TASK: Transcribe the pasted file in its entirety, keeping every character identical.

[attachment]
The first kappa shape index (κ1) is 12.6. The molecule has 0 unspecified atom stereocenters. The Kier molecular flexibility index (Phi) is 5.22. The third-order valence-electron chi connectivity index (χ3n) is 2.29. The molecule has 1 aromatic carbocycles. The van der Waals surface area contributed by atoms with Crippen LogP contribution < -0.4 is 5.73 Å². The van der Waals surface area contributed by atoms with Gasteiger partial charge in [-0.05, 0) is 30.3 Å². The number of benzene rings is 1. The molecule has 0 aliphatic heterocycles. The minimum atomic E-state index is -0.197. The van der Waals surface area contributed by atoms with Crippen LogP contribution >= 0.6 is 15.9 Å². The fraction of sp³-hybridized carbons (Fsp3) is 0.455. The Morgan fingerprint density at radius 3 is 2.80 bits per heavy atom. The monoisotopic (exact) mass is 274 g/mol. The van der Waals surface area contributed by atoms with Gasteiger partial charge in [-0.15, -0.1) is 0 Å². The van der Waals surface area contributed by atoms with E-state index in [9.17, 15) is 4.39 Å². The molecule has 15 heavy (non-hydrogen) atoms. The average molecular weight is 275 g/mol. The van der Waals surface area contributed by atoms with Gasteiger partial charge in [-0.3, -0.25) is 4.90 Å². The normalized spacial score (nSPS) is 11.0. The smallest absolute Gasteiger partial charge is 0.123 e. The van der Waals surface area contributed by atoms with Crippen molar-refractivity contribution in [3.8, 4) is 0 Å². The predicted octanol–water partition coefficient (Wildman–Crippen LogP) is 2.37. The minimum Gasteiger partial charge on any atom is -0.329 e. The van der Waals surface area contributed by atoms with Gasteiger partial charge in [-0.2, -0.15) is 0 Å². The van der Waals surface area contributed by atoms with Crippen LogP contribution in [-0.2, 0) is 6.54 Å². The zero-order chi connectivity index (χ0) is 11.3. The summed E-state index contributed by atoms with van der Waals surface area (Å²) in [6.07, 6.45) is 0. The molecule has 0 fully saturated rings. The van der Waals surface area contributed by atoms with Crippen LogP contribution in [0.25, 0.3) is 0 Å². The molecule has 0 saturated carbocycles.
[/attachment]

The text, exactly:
The first kappa shape index (κ1) is 12.6. The molecule has 0 unspecified atom stereocenters. The Kier molecular flexibility index (Phi) is 5.22. The third-order valence-electron chi connectivity index (χ3n) is 2.29. The molecule has 1 aromatic carbocycles. The van der Waals surface area contributed by atoms with Crippen LogP contribution < -0.4 is 5.73 Å². The van der Waals surface area contributed by atoms with Gasteiger partial charge in [-0.05, 0) is 30.3 Å². The number of benzene rings is 1. The molecule has 0 aliphatic heterocycles. The minimum atomic E-state index is -0.197. The van der Waals surface area contributed by atoms with Crippen LogP contribution >= 0.6 is 15.9 Å². The fraction of sp³-hybridized carbons (Fsp3) is 0.455. The Morgan fingerprint density at radius 3 is 2.80 bits per heavy atom. The monoisotopic (exact) mass is 274 g/mol. The van der Waals surface area contributed by atoms with Gasteiger partial charge in [-0.15, -0.1) is 0 Å². The van der Waals surface area contributed by atoms with E-state index in [9.17, 15) is 4.39 Å². The molecule has 15 heavy (non-hydrogen) atoms. The average molecular weight is 275 g/mol. The van der Waals surface area contributed by atoms with Gasteiger partial charge in [-0.3, -0.25) is 4.90 Å². The normalized spacial score (nSPS) is 11.0. The smallest absolute Gasteiger partial charge is 0.123 e. The van der Waals surface area contributed by atoms with Crippen molar-refractivity contribution in [3.8, 4) is 0 Å². The predicted octanol–water partition coefficient (Wildman–Crippen LogP) is 2.37. The minimum Gasteiger partial charge on any atom is -0.329 e. The van der Waals surface area contributed by atoms with Gasteiger partial charge in [-0.2, -0.15) is 0 Å². The van der Waals surface area contributed by atoms with Crippen LogP contribution in [-0.2, 0) is 6.54 Å². The zero-order chi connectivity index (χ0) is 11.3. The summed E-state index contributed by atoms with van der Waals surface area (Å²) in [6.07, 6.45) is 0. The molecule has 0 fully saturated rings. The van der Waals surface area contributed by atoms with Crippen LogP contribution in [0.25, 0.3) is 0 Å². The molecule has 0 saturated carbocycles.